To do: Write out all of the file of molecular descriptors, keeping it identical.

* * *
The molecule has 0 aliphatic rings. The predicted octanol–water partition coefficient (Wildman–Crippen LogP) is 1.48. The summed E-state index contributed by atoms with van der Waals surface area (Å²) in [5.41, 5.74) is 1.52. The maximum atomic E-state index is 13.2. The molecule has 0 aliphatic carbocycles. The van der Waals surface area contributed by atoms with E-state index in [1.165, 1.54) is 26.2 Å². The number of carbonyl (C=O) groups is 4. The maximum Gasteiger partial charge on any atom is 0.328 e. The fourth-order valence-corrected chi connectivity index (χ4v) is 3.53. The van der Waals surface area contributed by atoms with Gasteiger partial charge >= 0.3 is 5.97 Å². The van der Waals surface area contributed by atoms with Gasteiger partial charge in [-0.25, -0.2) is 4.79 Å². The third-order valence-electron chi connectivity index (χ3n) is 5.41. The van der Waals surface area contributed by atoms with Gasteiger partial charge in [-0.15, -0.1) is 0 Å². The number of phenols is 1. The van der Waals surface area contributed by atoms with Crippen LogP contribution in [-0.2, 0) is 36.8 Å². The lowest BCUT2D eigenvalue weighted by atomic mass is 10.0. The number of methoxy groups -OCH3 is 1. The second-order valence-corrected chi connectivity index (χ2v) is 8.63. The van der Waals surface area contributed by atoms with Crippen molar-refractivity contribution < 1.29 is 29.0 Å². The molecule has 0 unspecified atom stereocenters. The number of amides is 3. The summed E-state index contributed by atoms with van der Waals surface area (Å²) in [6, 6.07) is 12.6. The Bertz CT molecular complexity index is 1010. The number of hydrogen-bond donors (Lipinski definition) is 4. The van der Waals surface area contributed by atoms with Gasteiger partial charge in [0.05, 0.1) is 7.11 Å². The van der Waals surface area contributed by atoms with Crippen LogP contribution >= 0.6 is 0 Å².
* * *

The molecule has 0 aliphatic rings. The predicted octanol–water partition coefficient (Wildman–Crippen LogP) is 1.48. The summed E-state index contributed by atoms with van der Waals surface area (Å²) in [5.41, 5.74) is 1.52. The maximum atomic E-state index is 13.2. The molecule has 0 aliphatic carbocycles. The van der Waals surface area contributed by atoms with E-state index in [1.165, 1.54) is 26.2 Å². The number of carbonyl (C=O) groups is 4. The maximum Gasteiger partial charge on any atom is 0.328 e. The fourth-order valence-corrected chi connectivity index (χ4v) is 3.53. The van der Waals surface area contributed by atoms with Gasteiger partial charge >= 0.3 is 5.97 Å². The van der Waals surface area contributed by atoms with Gasteiger partial charge in [-0.25, -0.2) is 4.79 Å². The third-order valence-electron chi connectivity index (χ3n) is 5.41. The van der Waals surface area contributed by atoms with Gasteiger partial charge in [-0.15, -0.1) is 0 Å². The number of phenols is 1. The van der Waals surface area contributed by atoms with Crippen LogP contribution in [-0.2, 0) is 36.8 Å². The lowest BCUT2D eigenvalue weighted by atomic mass is 10.0. The number of methoxy groups -OCH3 is 1. The second-order valence-corrected chi connectivity index (χ2v) is 8.63. The van der Waals surface area contributed by atoms with Crippen molar-refractivity contribution < 1.29 is 29.0 Å². The molecule has 0 unspecified atom stereocenters. The number of amides is 3. The summed E-state index contributed by atoms with van der Waals surface area (Å²) in [6, 6.07) is 12.6. The Bertz CT molecular complexity index is 1010. The number of hydrogen-bond donors (Lipinski definition) is 4. The van der Waals surface area contributed by atoms with Gasteiger partial charge in [0.05, 0.1) is 7.11 Å². The van der Waals surface area contributed by atoms with Crippen LogP contribution >= 0.6 is 0 Å².